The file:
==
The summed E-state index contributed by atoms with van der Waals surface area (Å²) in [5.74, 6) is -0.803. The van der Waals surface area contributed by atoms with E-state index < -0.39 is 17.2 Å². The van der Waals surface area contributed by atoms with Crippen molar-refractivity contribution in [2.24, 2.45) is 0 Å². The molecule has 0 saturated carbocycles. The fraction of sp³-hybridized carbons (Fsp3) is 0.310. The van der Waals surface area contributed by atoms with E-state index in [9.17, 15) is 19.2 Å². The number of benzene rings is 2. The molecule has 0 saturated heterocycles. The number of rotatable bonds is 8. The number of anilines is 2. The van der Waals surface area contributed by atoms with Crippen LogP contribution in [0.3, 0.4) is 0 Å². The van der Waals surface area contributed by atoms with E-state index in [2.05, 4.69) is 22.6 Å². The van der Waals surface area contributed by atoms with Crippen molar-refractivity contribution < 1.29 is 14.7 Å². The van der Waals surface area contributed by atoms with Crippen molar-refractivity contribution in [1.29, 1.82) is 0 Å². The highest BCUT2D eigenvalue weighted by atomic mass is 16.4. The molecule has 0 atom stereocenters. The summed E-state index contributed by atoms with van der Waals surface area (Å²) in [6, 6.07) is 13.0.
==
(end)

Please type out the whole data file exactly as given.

The summed E-state index contributed by atoms with van der Waals surface area (Å²) in [5.74, 6) is -0.803. The van der Waals surface area contributed by atoms with E-state index < -0.39 is 17.2 Å². The van der Waals surface area contributed by atoms with Crippen molar-refractivity contribution in [2.24, 2.45) is 0 Å². The molecule has 0 saturated carbocycles. The fraction of sp³-hybridized carbons (Fsp3) is 0.310. The van der Waals surface area contributed by atoms with E-state index in [9.17, 15) is 19.2 Å². The number of benzene rings is 2. The molecule has 0 saturated heterocycles. The number of rotatable bonds is 8. The number of anilines is 2. The van der Waals surface area contributed by atoms with Crippen LogP contribution in [0.3, 0.4) is 0 Å². The van der Waals surface area contributed by atoms with E-state index in [2.05, 4.69) is 22.6 Å². The van der Waals surface area contributed by atoms with Crippen molar-refractivity contribution < 1.29 is 14.7 Å². The van der Waals surface area contributed by atoms with Crippen molar-refractivity contribution in [1.29, 1.82) is 0 Å². The highest BCUT2D eigenvalue weighted by atomic mass is 16.4. The molecule has 0 atom stereocenters. The summed E-state index contributed by atoms with van der Waals surface area (Å²) in [6, 6.07) is 13.0.